There’s also a very clear message I send to the world when I get challenged, on practically a weekly basis. When the world talks about freezing (building) in Jerusalem, I ask them, What do you exactly mean by freezing? We’re building classrooms in East Jerusalem, 300 classrooms. Do you think we should freeze building classrooms for Arab residents in Jerusalem? Or do you think we should freeze everything for Christians and Muslims and Jews – just freeze our city? Or God forbid, does anybody actually request that the mayor of Jerusalem or the Israeli government ask somebody’s religion before you give them a license? That’s against any constitutional law in any reasonable country. And when I put this to them, they usually don’t come back (with more questions) because they understand that they have triple standards. They are requesting something from us that they would never, ever ask from the mayor of, say, Torino, where I was last week.
I am extremely aggressive on this point. If someone wants to build a building in Jerusalem, be they Jewish or Muslim or Christian, if they want to build legally I’ll give them a permit. If they are Jews and they want to live anywhere in the city – in Silwan, anywhere in the city – as long as they want to build legally, they’ll get a permit.
And by the way, when the Israeli government invites bids for land, it also is not allowed to ask the bidders what their religion is. It turns out that the new bids in Ramat Shlomo, I anticipate that they’ll be (taken up) by Jewish entrepreneurs because the people who want to live there are Jews. But the law does not allow the Israeli government or the mayor of Jerusalem to discriminate.
What specifically of the 1,600 homes in Ramat Shlomo that were at the core of the dispute?
It’s in the pipeline. These processes take time — anywhere between five and 10 years because you’re starting from zero.
What’s with Silwan (outside the Old City walls), where your plans involved radical intervention (including the demolition of Arab houses)…?
Silwan is a nice case study. In the upper side of Silwan, there are 657 separate buildings. Do you know how many have a license? Six. Six have a license. Seven are in the process of getting a license. Seventy-two have a (file) with the municipality, which is about 12%. The other 88% are illegal. We don’t have any files on them at the municipality. Of the 72 files, 34 have finished all the court cases and should be taken down by the residents. And guess how many of the 34 have been taken down? Zero.
Now I asked myself when I arrived (as mayor), looking at Silwan, where’s the strategy, what’s going on? Eighty-eight percent of homes have no file; 99% of them are illegal. You’re allowed to build two stories; 50 percent are over two stories.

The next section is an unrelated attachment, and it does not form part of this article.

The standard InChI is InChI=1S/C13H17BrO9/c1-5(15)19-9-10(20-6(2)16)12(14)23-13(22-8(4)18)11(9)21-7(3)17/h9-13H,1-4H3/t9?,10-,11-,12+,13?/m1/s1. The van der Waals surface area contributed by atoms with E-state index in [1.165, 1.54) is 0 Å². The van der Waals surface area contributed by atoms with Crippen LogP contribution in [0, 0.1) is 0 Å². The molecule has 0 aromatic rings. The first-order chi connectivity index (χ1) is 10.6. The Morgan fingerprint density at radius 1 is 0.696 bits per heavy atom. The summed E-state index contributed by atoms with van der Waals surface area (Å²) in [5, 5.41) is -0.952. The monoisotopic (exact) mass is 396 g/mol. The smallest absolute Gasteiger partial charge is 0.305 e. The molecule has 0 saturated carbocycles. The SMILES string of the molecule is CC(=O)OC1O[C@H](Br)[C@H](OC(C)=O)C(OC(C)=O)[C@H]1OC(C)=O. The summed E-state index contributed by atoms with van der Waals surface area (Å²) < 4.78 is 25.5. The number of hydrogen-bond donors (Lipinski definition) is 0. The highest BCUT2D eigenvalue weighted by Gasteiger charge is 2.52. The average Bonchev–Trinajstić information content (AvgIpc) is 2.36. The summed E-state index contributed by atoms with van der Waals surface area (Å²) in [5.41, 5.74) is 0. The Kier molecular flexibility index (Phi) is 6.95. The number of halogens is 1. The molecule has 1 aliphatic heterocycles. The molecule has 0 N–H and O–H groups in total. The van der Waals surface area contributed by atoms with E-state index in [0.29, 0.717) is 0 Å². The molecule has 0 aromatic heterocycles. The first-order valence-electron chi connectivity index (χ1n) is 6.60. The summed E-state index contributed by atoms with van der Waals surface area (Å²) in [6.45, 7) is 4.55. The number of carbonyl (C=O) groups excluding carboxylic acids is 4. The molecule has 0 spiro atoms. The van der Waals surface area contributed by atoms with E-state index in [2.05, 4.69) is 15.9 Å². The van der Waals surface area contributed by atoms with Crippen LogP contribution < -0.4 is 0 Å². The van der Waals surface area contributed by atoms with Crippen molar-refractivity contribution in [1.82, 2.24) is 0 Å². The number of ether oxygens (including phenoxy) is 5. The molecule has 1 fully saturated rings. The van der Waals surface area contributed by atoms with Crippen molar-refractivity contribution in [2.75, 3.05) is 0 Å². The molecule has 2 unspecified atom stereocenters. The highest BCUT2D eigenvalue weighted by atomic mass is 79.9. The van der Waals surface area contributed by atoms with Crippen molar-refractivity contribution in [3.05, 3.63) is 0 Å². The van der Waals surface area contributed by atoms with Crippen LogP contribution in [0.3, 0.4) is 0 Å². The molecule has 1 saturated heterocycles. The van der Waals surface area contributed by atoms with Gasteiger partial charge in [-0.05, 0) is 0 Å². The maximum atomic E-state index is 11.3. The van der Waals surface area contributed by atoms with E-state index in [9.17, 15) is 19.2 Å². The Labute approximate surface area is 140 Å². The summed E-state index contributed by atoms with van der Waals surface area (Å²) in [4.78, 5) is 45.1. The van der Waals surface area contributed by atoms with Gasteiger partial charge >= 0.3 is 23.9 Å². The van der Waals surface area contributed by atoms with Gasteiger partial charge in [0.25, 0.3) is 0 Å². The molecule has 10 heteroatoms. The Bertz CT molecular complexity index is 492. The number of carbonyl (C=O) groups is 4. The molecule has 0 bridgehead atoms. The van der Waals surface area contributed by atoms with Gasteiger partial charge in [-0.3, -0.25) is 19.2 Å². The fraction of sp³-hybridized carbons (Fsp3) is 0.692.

I had two bad options. The first bad option was to continue being an ostrich – do nothing, complain here, complain there, but strategically not deal with the situation. The second bad option was to take 651 structures to court.
I’ll give you the extrapolation in East Jerusalem; we have over 10,000 apartments that are not registered and over 20,000 with building infractions. So that’s 30-40,000 structures. Do you think it’s wise to bring 30-40,000 cases to court? That’s a bad option.
What I decided to do — for the benefit of the residents, and for the benefit of being sovereign and taking responsibility — was to press the restart button, and start rezoning neighborhood after neighborhood.
We did the rezoning of Silwan. We enabled (buildings of) up to four stories, we overlaid the old log with the reality, and figured out how to create less friction with a new log. And I brought that plan to the municipality.
Now, in our coalition we have Meretz and we have the National Religious Party, and we have the ultra-Orthodox and everything in between. Not one objected to the plan. Some abstained, because they were not sure, but there was not one objection of the municipality.
This is a plan whose mainstream goal is to improve quality of life — to enable registry and permits in 95% of the homes. There are violations. Twenty-two of the houses are over four stories. We will have to deal with them. But generally it is the most reasonable way to become sovereign in Jerusalem, in neighborhoods that have been neglected.
One final question which was mailed in: What are you planning for the 45th anniversary celebrations next year (of Israel’s capture of the Old City and East Jerusalem in 1967)?
We’re open to good ideas. The best celebration we can have is to continue the positive trend in Jerusalem.
I am an optimistic guy. Entrepreneurs are usually very optimistic. But I do see how the city is changing. I do see how the plans that we have laid out are slowly and gradually moving in the right direction. And I’m relying on the young population. There are new communities. There are new teachers and principals. There is a new wave of very patriotic young people coming into the city.
And if we can make them continue to share responsibility and deepen their feeling for our city, we will be able to boost positive change. I’m very optimistic and I’d like to see you here again next year in the Great Synagogue.